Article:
In principle, shareholders of limited liability companies (“LLC”) have the right to vote on the issues being discussed during the general assembly meetings and such right is indispensable. On the other hand, Turkish Commercial Code No.6102 (“TCC”) sets forth certain limitations on voting rights of the shareholders to prevent any impartiality, especially in cases where certain shareholders may not be able to prioritize the interests of the LLC and may value their own benefit. With this article, we aim to provide the instances where the shareholders of an LLC may be prohibited from using their voting rights.
The Regulation on Processing and Privacy of Personal Data in Electronic Communications Sector (“Regulation”) has been published on the Official Gazette of December 4, 2020. The Regulation will enter into force within six (6) months following its publication date (i.e. June 4, 2020). The Regulation revokes the Regulation on Processing and Privacy of Personal Data in Electronic Communications Sector which was published on the Official Gazette of July 24, 2012.
Turkish Data Protection Authority (“DPA”) published an announcement in October 26, 2020 regarding cross-border data transfers. The purpose of the announcement seems to be providing a general response and the Turkish DPA’s views to the criticism and feedback received from private sector and academic institutions regarding the difficulties in cross-border data transfers.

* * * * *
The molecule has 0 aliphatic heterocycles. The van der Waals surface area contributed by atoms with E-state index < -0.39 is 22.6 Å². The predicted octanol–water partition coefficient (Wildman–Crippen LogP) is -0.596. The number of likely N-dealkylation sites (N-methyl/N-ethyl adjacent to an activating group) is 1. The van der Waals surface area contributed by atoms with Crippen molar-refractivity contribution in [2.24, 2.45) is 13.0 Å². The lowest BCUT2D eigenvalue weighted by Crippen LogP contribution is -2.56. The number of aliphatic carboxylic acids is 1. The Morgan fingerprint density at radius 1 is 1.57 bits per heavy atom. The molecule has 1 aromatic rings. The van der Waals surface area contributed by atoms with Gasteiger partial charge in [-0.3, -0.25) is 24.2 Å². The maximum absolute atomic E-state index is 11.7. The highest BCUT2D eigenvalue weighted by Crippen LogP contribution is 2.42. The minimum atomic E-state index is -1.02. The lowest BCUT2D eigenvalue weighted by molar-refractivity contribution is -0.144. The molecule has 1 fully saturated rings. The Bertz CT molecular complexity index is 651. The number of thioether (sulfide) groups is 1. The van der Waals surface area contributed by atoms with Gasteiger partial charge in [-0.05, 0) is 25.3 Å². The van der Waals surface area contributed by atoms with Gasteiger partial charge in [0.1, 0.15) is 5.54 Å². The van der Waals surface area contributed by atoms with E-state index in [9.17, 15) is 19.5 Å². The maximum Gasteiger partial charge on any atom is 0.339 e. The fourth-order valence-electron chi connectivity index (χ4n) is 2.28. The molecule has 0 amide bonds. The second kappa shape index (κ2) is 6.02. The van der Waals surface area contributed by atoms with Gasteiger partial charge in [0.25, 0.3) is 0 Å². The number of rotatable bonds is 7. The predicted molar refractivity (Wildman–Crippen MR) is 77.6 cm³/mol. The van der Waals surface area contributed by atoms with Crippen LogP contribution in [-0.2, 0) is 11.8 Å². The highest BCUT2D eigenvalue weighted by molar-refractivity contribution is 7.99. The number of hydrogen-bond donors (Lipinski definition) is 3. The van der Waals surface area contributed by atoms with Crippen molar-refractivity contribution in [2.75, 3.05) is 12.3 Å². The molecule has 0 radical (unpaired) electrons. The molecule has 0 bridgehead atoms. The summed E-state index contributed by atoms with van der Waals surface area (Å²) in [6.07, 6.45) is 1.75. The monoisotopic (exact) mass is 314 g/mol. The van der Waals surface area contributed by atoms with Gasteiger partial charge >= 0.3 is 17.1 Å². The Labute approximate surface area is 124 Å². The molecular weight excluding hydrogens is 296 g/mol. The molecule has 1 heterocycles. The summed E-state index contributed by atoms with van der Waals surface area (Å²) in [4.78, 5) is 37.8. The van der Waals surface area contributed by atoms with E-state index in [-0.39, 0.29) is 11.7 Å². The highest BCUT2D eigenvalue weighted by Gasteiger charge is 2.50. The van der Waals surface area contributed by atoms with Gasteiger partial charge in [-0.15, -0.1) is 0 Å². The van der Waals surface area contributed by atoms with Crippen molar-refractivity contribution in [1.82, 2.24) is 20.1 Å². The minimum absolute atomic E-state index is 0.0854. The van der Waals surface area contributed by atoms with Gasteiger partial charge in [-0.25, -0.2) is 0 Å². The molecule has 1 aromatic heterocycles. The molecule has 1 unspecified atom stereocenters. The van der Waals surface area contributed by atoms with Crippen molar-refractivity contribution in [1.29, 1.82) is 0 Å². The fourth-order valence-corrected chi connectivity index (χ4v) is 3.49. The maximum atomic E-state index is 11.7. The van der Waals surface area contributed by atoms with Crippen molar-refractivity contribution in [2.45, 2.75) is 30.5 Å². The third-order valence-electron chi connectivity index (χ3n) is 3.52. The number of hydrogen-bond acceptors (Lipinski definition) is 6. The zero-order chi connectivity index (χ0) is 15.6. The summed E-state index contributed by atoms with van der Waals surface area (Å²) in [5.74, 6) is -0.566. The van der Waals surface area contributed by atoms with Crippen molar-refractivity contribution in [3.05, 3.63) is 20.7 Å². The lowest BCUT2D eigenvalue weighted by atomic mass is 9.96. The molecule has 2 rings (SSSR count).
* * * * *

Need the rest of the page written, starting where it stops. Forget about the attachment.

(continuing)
Turkish Constitutional Court granted a decision (“Decision”) on September 17, 2020 regarding an applicant’s claims on violation of right to request protection of personal data under right to privacy and freedom of communication due to inspection of correspondences on corporate e-mail account and termination of employment contract on the grounds of these correspondences.
The Turkish Competition Authority (“TCA”) recently published its Guidelines on Examination of Digital Data during On-site Inspections (“Guidelines”), which set forth the general principles with respect to the examination, processing and storage of data and documents held in the electronic media and information systems, during the on-site inspections to be conducted by the TCA. According to the recitals of the Guidelines, the TCA deemed that it was necessary to determine and set out these relevant principles, in light of the recent amendment to Article 15 (“On-Site Inspections”) of the Law No. 4054 on the Protection of Competition (“Law No. 4054”).